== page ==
I tried for almost half the book, but just couldn't get into it. I couldn't figure out when the story was set, didn't warm to any of the characters, and the plot just left me cold. So, I gave up. It's a little disappointing because I loved the other books I read by Iris Murdoch, all of which either had a gripping plot or, as The Bell, were littered with quite humourous scenes.

    • Christina says:

      If you saw someone perform something that seemed to be a miracle, would you believe it to be a miracle or would you try to find some rational way of explaining it? When days, weeks, months had passed, would you still be convinced you had seen a miracle or would you instead think that you must have been mistaken?Patrick is dying. He has been sick for a very long time and now, the doctors have given up on him. He is lying in Jack and Franca’s house and Franca is taking care of him while trying t [...]

    • Simon Mcleish says:

      Originally published on my blog here in January 2004.Towards the end of her career, Murdoch's novels got longer, following the general trend in fiction over the last couple of decades. Both The Message to the Planet and The Book and the Brotherhood are about twice as long as Under the Net or The Bell. The problem with the extra length is that Murdoch did not really seem to have more to say, and with The Message to the Planet I felt that a fair amount of the book seemed tedious, not an accusation [...]

    • Stephen Brody says:

      “Christ’s death has probably collected more kitsch than any other happening in history.”“Somehow he acted out the whole pilgrimage of modern man – to know almost everything, and then to want to change that one thing more, and to perish trying to find it.”* * * *The Message turns out, apparently, to be this: “Nothing could be more important to this planet than preserving the name of God, we must not abandon it, it is entrusted to us at this age, to carry it onward through the darkne [...]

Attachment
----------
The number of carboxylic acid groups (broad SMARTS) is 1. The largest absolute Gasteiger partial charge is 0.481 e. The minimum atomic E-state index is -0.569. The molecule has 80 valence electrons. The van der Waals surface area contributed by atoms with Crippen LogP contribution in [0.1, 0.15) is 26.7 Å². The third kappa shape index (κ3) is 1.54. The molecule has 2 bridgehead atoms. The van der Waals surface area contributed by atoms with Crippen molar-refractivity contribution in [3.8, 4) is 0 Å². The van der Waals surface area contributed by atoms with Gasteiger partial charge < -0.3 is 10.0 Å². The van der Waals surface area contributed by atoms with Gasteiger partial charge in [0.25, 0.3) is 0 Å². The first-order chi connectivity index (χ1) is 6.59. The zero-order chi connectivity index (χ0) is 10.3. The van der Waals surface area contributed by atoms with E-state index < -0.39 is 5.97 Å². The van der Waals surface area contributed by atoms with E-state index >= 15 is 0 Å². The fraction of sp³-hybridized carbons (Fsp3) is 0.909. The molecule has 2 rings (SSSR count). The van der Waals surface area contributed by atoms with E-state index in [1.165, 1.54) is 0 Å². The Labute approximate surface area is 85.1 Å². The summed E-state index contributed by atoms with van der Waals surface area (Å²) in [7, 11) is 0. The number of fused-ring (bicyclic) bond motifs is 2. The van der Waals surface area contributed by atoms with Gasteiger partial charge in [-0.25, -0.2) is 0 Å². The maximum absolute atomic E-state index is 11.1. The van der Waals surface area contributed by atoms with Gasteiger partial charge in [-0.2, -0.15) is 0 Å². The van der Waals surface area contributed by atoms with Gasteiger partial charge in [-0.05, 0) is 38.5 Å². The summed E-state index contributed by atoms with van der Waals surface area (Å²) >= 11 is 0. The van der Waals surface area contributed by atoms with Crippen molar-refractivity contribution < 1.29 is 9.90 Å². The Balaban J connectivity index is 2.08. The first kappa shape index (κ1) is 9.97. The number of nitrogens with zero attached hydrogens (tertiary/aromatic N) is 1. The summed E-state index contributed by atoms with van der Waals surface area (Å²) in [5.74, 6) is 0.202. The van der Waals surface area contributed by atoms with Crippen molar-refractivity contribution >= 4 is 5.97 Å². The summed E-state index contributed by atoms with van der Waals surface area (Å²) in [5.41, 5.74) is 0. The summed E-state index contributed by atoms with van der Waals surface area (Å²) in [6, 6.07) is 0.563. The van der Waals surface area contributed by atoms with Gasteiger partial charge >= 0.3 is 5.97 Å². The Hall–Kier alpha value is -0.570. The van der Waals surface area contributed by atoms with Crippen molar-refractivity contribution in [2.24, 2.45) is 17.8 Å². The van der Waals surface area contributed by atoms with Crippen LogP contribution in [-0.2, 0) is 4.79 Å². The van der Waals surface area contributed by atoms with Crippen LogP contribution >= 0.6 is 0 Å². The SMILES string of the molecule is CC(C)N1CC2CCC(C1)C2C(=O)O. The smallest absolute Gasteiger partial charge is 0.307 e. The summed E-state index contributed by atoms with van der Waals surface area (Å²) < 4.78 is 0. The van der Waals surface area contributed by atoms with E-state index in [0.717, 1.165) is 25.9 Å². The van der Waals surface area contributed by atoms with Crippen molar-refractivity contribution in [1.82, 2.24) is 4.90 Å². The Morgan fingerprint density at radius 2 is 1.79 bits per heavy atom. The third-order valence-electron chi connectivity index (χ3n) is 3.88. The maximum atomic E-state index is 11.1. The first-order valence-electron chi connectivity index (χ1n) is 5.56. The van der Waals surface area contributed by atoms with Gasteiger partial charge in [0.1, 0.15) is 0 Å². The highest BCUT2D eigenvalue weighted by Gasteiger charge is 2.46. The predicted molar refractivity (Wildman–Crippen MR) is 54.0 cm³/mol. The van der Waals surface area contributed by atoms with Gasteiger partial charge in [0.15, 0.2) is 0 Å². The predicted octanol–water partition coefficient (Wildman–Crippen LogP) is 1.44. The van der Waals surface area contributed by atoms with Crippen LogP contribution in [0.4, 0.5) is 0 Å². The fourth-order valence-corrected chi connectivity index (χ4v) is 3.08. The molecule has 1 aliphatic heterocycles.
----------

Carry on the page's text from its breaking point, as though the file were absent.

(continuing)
• Mary March says:

      What impressed me about this book was Iris's management of so many characters, their idiosyncrasies, and relationships with each other. She was able to maintain their characters as they moved through the book in their "each so" individual ways. In spite of the predictability of each character, Iris did manage a spoiler (no need for a spoiler alert as I don't read and tell) though the frustrating lives of everyone in the book had me hoping (for the characters' sakes)that they would each have a sp [...]

    • Kalle says:

      In a nutshell, I liked this book. However, there are some problems.First of all, it is a rather multi-layered one, with nice dialogue and deep philosophical thoughts, and while each section works, nothing really shines. The combination is good, but somehow I felt it lacked that last push, that last something that makes a great read.It is also a really long novel. I'm not sure if I just read it too slowly (which I did), but it simply took too long for me to finish. It was not boring; it just prog [...]

    • Nathanial says:

      Murdoch does it again! Richly seasoned spread of characters in a group portrait covering three distinct, varied and multifaceted settings (landed estate, city flat, at village sanitorium). Plays with us just long enough to let us figure out we don't need to know who the protagonist is when her central subject is interior action: how do moral acts play out in real life?

    • Heidi Burkhart says:

      I wanted to read a book by Murdoch and now I have. I struggled through about 85% of the book. Finally in the last 15% I felt it all came together, but felt that it was rather an exhausting read.

    • Sue Bird says:

      I think her alzheimers was setting in at this point.

    • John Cairns says:

      I thought at first the ill character was dying of Aids, that he is immediately denied by another character, but by the reference placing the setting of the novel’s present in the eighties. A mention of word processor helps confirm that. Another character says “Sex ins flesh and spirit, it’s the only spiritual thing that is available everywhere,” a view the author would seem to share, as would I. The quotation on page 22 about the continuance of metaphysical wisdom I can’t find. I don [...]

    • Betty says:

      A phenomenal look into the many lives (friends, disciples, worshipers) affected by a brilliant and misunderstood mathmetician-turned-spiritual mentor who abandons everything in a quest for the ultimate truth and foundation of human consciousness. Murdoch possesses an amazing gift of character development through amorous suffering and philosophical dialogue. She believes that all philosophy is shipwrecked on morality. "Large in scope and powerful in thrust" according to one review, there is much [...]

    • Melanie Griffin says: